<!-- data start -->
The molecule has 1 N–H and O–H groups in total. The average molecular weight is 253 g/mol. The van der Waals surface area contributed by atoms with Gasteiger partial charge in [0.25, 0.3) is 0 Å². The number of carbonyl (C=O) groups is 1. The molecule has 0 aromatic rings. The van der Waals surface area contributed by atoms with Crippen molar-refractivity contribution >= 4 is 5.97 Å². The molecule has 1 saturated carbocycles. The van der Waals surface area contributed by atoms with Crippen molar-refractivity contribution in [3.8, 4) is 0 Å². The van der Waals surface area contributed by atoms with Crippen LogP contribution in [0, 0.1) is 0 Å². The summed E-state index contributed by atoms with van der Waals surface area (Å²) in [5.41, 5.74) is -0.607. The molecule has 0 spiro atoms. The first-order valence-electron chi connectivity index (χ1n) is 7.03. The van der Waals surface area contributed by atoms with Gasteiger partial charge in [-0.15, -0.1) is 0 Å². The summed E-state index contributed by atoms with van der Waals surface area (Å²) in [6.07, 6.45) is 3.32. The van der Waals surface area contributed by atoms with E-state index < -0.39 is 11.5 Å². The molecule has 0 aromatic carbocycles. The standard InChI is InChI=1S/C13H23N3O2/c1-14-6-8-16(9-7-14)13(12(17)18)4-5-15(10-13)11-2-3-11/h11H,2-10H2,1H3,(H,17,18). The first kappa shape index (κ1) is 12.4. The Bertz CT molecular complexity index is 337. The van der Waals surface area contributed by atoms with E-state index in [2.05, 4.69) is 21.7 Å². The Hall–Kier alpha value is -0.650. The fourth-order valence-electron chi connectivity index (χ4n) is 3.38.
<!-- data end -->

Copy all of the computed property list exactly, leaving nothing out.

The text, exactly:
The molecule has 1 N–H and O–H groups in total. The average molecular weight is 253 g/mol. The van der Waals surface area contributed by atoms with Gasteiger partial charge in [0.25, 0.3) is 0 Å². The number of carbonyl (C=O) groups is 1. The molecule has 0 aromatic rings. The van der Waals surface area contributed by atoms with Crippen molar-refractivity contribution >= 4 is 5.97 Å². The molecule has 1 saturated carbocycles. The van der Waals surface area contributed by atoms with Crippen molar-refractivity contribution in [3.8, 4) is 0 Å². The van der Waals surface area contributed by atoms with Crippen LogP contribution in [0, 0.1) is 0 Å². The summed E-state index contributed by atoms with van der Waals surface area (Å²) in [5.41, 5.74) is -0.607. The molecule has 0 spiro atoms. The first-order valence-electron chi connectivity index (χ1n) is 7.03. The van der Waals surface area contributed by atoms with Gasteiger partial charge in [-0.15, -0.1) is 0 Å². The summed E-state index contributed by atoms with van der Waals surface area (Å²) in [6.07, 6.45) is 3.32. The van der Waals surface area contributed by atoms with E-state index < -0.39 is 11.5 Å². The molecule has 0 aromatic carbocycles. The standard InChI is InChI=1S/C13H23N3O2/c1-14-6-8-16(9-7-14)13(12(17)18)4-5-15(10-13)11-2-3-11/h11H,2-10H2,1H3,(H,17,18). The first kappa shape index (κ1) is 12.4. The Bertz CT molecular complexity index is 337. The van der Waals surface area contributed by atoms with E-state index in [2.05, 4.69) is 21.7 Å². The Hall–Kier alpha value is -0.650. The fourth-order valence-electron chi connectivity index (χ4n) is 3.38.